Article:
After the House vote, Mrs. Sharon Rocha, the mother of Laci Peterson and the grandmother of Conner, issued a statement of gratitude for the House action and urged the Senate to approve the bill. For Mrs. Rocha’s statement, both in print and audio, see: nchla.org/issues.asp?ID=25.

On March 11, 2004, H.R. 1997 was read the second time and placed on the Senate calendar.

Senate: On May 7, 2003, Sen. Michael DeWine (R-OH) introduced the Senate companion bill (S. 1019) (superceded the earlier S. 146). The measure was placed directly on the Senate calendar. An attempt on July 23, 2003 to bring S. 1019 to the floor was blocked by opponents; they said they wanted more time to prepare amendments. Efforts to bring the bill to the Senate floor in 2003 were not successful.

Floor: On March 12, 2004, Senate Majority Leader Senator Bill First (R-TN) announced a unanimous consent agreement for Senate consideration of the UVVA. The House-passed bill,

H.R. 1997, would be considered, with two amendments allowed: a single-victim substitute by Sen. Dianne Feinstein (D-CA) and a lengthy domestic violence amendment by Sen. Patty Murray (D-WA). Neither amendment could be amended. The bill could not be filibustered.

Passage of the Murray amendment offered opportunities to create procedural problems.

But, above all, the Feinstein single-victim substitute had to be defeated.

The texts of the Feinstein and Murray amendments –  Senate Amendments 2858 and 2859, respectively – can be found in the Congressional Record (3/12/04) S2804-21. See:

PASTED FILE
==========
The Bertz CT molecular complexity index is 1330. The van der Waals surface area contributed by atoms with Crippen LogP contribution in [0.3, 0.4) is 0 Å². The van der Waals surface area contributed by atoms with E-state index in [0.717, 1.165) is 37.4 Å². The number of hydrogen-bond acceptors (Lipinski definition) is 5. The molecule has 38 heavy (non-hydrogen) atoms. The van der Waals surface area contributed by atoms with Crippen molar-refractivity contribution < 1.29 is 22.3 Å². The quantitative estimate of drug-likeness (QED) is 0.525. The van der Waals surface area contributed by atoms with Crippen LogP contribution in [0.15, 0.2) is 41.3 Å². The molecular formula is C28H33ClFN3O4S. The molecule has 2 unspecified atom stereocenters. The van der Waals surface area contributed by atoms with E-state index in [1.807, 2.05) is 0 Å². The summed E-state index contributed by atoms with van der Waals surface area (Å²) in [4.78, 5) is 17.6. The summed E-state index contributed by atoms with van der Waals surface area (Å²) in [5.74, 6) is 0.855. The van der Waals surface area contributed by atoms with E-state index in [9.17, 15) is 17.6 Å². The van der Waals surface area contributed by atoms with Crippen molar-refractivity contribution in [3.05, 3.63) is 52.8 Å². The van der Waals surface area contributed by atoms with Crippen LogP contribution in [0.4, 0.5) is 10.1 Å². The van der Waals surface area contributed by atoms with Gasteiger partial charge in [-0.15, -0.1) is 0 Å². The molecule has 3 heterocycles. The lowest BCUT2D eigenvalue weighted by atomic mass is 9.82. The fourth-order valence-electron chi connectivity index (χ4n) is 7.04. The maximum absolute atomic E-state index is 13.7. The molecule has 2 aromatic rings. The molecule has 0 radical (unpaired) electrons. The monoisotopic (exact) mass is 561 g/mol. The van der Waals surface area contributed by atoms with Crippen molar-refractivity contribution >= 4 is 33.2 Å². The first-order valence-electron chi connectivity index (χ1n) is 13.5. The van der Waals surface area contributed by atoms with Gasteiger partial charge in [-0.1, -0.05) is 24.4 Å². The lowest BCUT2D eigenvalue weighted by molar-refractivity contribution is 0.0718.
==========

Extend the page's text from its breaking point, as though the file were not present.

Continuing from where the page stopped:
frwebgate.access.gpo.gov/cgi-bin/getpage.cgi?dbname=2004_record&page=S2804&position=all

On March 25, 2004, the U.S. Senate in a bipartisan vote approved the UVVA, 61-yes, 38- no, 1-not voting (Roll Call 63). Prior to final passage, the Feinstein single-victim substitute amendment was defeated, as was the Murray domestic violence amendment. As expected, the vote on the Feinstein substitute was very close, 49-yes, 50-no, 1-not voting (Roll Call 61). A point of order was raised against the Murray amendment, requiring 60 votes for passage. The amendment fell short, 46-yes, 53-no, 1-not voting (Roll Call 62).

The vote on the Feinstein substitute was the most important vote. Cathy Cleaver Ruse, spokesperson for the U.S. Bishops’ Secretariat for Pro-Life Activities, expressed gratitude to the Senate for rejecting this amendment, and stated, “Abortion activists may recoil from the acknowledgment of a child’s existence before birth, but their efforts to erase the child as a second victim in a violent crime are an insult to all women and families who have lost a loved one to violence.”

Law: Because the bill text approved by House and Senate was the same, H. R. 1997 went directly to President Bush, who signed the bill into law at an April 1, 2004, White House ceremony (Public Law 108-212).

In his remarks, President Bush noted, “As of today, the law of our nation will acknowledge the plain fact that crimes of violence against a pregnant woman often have two victims. . . . any time an expectant mother is a victim of violence, two lives are in the balance, each deserving protection, and each deserving justice.”

Cathy Cleaver Ruse, spokesperson for the U.S. Bishops’ Secretariat for Pro-Life Activities, applauded the president’s action, stating, “A woman who loses her child to a brutal attacker in a federal jurisdiction will no longer be told that she has lost nothing.” Ruse observed how legal abortion is the exception to how the law treats the unborn child. “Outside the context of abortion, unborn children are often recognized by the law. . . . The ‘logic’ of Roe v. Wade is like the Emperor’s new clothes, and the abortion lobby stands in fear of the day when this logic is revealed to be just as insubstantial.”

For more information, see NCHLA’s legislative briefing page on the Unborn Victims of Violence Act at: nchla.org/issues.asp?ID=25.